BASS Coast Shire Council is working on a Biodiversity Biolinks Plan to protect and connect the remaining native vegetation in the shire.
The connecting ‘Biolinks’ are open for community comment at http://basscoastbiolinks.crowdspot.com.au.
A total of 186 proposed Biolinks were identified during three community workshops held earlier this year and they aim to prevent further land management problems, such as erosion, land slips and loss of habitat for local animals.
Bass Coast Mayor, Cr Pamela Rothfield, said it is important to protect the 14 per cent of native vegetation that remains in Bass Coast, and to connect these isolated pockets together to encourage the movement of wildlife.
“These Biolinks will also allow for genetic diversity in wild populations and help ensure long term viability of species,” Cr Rothfield said.
“The protection of our environment is also pivotal to maintaining our tourism economy.
“Many tourists visit Bass Coast for our unique and diverse flora and fauna, and the protection of these natural attractions is crucial in maintaining this charm.”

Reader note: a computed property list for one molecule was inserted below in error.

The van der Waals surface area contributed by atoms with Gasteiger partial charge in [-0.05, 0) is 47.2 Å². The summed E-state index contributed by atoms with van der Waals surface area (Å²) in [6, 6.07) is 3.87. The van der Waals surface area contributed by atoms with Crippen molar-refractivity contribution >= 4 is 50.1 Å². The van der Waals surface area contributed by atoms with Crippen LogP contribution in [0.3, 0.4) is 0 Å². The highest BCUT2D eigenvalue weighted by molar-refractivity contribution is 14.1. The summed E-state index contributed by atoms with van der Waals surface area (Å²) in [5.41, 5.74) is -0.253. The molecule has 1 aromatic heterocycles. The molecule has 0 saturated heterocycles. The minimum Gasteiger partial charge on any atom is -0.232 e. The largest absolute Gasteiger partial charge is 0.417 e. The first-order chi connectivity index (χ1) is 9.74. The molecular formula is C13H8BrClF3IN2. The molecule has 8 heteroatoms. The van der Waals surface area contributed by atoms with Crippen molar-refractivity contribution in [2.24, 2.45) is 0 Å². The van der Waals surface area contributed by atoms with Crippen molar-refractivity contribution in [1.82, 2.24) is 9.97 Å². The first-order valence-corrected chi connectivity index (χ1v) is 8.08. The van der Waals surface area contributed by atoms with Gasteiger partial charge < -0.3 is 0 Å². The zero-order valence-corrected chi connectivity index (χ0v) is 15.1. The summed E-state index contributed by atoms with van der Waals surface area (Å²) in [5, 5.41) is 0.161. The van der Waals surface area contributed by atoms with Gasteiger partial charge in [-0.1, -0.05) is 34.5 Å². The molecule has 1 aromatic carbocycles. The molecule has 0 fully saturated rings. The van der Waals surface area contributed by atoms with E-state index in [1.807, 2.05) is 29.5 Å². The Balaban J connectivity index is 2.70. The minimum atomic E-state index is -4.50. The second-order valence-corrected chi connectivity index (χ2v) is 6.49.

Community workshops were held to help develop the Biolinks Plan to this stage, and as the last step in the consultation the community is encouraged to provide feedback via an online map which shows proposed Biolinks.
These proposed links cover both public and private land.
The comments left on the online map will help inform future Biolinks across Bass Coast and feed into the Biodiversity Biolinks Plan.
The Biolinks Plan will also help landowners and land managers by attracting investment from State and Federal government for revegetation works.
It will also make it easier for planners to identify areas that are suitable for protection and enhancement when referring to the Bass Coast Planning Scheme.
Private land participation is on a voluntary basis and there is no obligation to compel property owners to plant native vegetation in the proposed Biolinks.
In addition to community consultation the Department of Environment Land Water and Planning, West Gippsland Catchment Management Authority and Bass Coast Landcare Network have all contributed to the Biolinks discussion.
You can provide feedback by visiting basscoastbiolinks.crowdspot.com.au where you’ll be able to like a spot or link on the map, leave comments on the proposed Biolinks, and add additional Biolinks to the map.
Comments and feedback will be welcome until November 30 and a final report will go before the council in April 2018.
For further information contact Catchment and Climate Change coordinator Diana Whittington at firstname.lastname@example.org or on 1300 BCOAST (226 278) or 5671 2211.
Biolinks enhancing what’s left